The NASCAR Sprint Cup field will be below its traditional 43-car mark for the first time in nearly 13 years at Kentucky Speedway this weekend.
The series has often been attracting entries of more than its 43-car starting limit this year, resulting in drivers failing to make the cut, but it is down to 42 entries for the Kentucky event.
The 21 teams that have attended every round this year are all present, but the withdrawal of some of the part-time competitors has resulted in the shortfall.
Randy Humphrey Racing and driver Dave Blaney called off plans to enter Kansas for what team owner Humphrey called a "retooling" process.
"It has nothing to do with financials, it's really more about people and people issues," Humphrey told the official NASCAR website.
"We just weren't as competitive as I wanted us to be."
The Xxxtreme team that has run an entry for JJ Yeley since the Swan team folded then pulled out of Kentucky on the eve of the event.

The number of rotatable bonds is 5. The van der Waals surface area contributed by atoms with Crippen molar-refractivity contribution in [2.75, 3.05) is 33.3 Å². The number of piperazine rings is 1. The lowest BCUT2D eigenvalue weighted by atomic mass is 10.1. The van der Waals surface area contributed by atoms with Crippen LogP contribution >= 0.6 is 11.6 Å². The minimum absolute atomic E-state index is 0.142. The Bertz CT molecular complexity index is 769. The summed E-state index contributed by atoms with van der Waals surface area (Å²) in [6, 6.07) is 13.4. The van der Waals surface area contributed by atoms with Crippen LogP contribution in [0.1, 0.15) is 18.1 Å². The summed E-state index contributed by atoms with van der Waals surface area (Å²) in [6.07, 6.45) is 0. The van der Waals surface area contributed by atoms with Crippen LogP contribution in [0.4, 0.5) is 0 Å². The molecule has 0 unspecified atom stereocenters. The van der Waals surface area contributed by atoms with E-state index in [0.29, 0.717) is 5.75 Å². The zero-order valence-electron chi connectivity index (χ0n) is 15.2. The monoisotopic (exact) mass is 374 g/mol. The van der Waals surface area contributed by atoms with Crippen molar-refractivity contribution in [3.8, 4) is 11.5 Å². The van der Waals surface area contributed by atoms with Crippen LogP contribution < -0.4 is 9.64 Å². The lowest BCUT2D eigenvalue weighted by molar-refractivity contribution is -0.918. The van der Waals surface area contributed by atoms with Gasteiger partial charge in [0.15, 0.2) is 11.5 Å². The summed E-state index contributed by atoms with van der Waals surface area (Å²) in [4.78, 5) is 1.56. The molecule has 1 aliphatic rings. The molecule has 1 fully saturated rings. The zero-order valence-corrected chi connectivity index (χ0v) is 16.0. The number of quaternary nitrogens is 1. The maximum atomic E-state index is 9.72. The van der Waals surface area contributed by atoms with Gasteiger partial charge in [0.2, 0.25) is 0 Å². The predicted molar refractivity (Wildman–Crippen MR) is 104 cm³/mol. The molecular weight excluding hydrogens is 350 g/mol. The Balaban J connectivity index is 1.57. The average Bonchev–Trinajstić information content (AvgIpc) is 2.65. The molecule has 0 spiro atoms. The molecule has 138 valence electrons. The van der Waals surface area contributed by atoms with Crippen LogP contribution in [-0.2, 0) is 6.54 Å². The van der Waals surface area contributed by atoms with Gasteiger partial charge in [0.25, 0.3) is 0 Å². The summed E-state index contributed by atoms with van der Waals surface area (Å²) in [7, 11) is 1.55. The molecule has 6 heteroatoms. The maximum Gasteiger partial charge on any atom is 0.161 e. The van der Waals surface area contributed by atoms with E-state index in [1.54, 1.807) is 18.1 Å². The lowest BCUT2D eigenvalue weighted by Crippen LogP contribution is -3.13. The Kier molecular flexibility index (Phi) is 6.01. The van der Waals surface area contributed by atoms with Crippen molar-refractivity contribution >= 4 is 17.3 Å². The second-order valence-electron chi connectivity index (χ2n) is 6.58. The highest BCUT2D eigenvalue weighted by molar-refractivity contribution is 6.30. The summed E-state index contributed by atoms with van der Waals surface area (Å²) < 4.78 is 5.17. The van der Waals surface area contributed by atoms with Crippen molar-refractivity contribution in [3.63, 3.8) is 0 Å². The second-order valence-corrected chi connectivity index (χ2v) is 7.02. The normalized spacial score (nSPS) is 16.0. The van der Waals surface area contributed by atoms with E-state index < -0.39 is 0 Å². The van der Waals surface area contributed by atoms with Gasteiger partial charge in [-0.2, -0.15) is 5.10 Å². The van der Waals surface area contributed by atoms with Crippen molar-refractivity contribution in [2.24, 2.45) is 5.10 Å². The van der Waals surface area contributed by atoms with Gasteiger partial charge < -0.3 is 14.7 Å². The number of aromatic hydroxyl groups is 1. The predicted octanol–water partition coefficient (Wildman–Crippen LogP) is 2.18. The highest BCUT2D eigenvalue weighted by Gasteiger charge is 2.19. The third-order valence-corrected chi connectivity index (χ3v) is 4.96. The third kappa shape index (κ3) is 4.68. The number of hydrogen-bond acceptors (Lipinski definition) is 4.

In a post on its Twitter account, Xxxtreme said its absence was "not for financial issues, just in-house politics that needed to be resolved", adding "certain people we trusted let us down."
The 42-car Kentucky field is the first time the Cup series has been below 43 entrants since the 2001 season finale at New Hampshire (pictured).
That event had been postponed two months from its slot on the weekend after the September 11 terrorist attacks.
The original entry was retained and the grid was set on car owners' points as they had been on September 10, but the Eel River Racing team had gone out of business in the gap between the planned date and the actual race, leaving a 42-car field.